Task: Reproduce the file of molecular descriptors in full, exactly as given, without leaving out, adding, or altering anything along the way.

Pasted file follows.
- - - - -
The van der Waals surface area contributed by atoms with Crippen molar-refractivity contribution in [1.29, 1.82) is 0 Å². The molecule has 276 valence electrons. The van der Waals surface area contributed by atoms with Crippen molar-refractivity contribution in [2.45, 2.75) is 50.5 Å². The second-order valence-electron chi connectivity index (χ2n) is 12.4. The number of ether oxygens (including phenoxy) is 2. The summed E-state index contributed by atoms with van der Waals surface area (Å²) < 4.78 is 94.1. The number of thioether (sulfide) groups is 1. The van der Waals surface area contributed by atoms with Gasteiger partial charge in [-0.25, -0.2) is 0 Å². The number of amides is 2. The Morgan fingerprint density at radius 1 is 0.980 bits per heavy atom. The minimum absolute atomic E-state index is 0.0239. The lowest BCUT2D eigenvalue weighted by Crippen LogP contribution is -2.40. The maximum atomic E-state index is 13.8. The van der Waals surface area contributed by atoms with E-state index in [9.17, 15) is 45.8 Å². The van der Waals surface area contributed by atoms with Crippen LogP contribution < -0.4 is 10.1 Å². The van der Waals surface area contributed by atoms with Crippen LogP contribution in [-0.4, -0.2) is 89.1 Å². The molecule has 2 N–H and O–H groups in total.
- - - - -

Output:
The van der Waals surface area contributed by atoms with Crippen molar-refractivity contribution in [1.29, 1.82) is 0 Å². The molecule has 276 valence electrons. The van der Waals surface area contributed by atoms with Crippen molar-refractivity contribution in [2.45, 2.75) is 50.5 Å². The second-order valence-electron chi connectivity index (χ2n) is 12.4. The number of ether oxygens (including phenoxy) is 2. The summed E-state index contributed by atoms with van der Waals surface area (Å²) < 4.78 is 94.1. The number of thioether (sulfide) groups is 1. The van der Waals surface area contributed by atoms with Gasteiger partial charge in [-0.25, -0.2) is 0 Å². The number of amides is 2. The Morgan fingerprint density at radius 1 is 0.980 bits per heavy atom. The minimum absolute atomic E-state index is 0.0239. The lowest BCUT2D eigenvalue weighted by Crippen LogP contribution is -2.40. The maximum atomic E-state index is 13.8. The van der Waals surface area contributed by atoms with E-state index in [9.17, 15) is 45.8 Å². The van der Waals surface area contributed by atoms with Crippen LogP contribution < -0.4 is 10.1 Å². The van der Waals surface area contributed by atoms with Crippen LogP contribution in [-0.4, -0.2) is 89.1 Å². The molecule has 2 N–H and O–H groups in total.